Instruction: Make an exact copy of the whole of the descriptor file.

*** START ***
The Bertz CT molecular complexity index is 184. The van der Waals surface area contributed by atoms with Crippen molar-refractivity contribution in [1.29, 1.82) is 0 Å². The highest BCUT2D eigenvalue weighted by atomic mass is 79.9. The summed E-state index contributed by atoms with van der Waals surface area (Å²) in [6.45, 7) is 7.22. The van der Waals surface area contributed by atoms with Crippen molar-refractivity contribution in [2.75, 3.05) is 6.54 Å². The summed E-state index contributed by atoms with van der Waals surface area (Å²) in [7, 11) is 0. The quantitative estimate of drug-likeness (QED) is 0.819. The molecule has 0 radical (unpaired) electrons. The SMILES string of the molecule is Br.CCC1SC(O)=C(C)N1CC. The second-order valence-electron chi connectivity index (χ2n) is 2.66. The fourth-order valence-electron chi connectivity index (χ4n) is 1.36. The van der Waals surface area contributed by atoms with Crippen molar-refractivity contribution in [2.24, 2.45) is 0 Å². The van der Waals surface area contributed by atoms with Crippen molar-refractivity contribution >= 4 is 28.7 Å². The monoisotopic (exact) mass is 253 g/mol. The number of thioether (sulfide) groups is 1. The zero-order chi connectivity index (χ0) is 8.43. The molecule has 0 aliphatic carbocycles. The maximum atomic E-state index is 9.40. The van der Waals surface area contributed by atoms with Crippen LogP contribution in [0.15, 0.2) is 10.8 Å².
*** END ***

The Bertz CT molecular complexity index is 184. The van der Waals surface area contributed by atoms with Crippen molar-refractivity contribution in [1.29, 1.82) is 0 Å². The highest BCUT2D eigenvalue weighted by atomic mass is 79.9. The summed E-state index contributed by atoms with van der Waals surface area (Å²) in [6.45, 7) is 7.22. The van der Waals surface area contributed by atoms with Crippen molar-refractivity contribution in [2.75, 3.05) is 6.54 Å². The summed E-state index contributed by atoms with van der Waals surface area (Å²) in [7, 11) is 0. The quantitative estimate of drug-likeness (QED) is 0.819. The molecule has 0 radical (unpaired) electrons. The SMILES string of the molecule is Br.CCC1SC(O)=C(C)N1CC. The second-order valence-electron chi connectivity index (χ2n) is 2.66. The fourth-order valence-electron chi connectivity index (χ4n) is 1.36. The van der Waals surface area contributed by atoms with Crippen molar-refractivity contribution in [2.24, 2.45) is 0 Å². The van der Waals surface area contributed by atoms with Crippen molar-refractivity contribution >= 4 is 28.7 Å². The monoisotopic (exact) mass is 253 g/mol. The number of thioether (sulfide) groups is 1. The zero-order chi connectivity index (χ0) is 8.43. The molecule has 0 aliphatic carbocycles. The maximum atomic E-state index is 9.40. The van der Waals surface area contributed by atoms with Crippen LogP contribution in [0.15, 0.2) is 10.8 Å².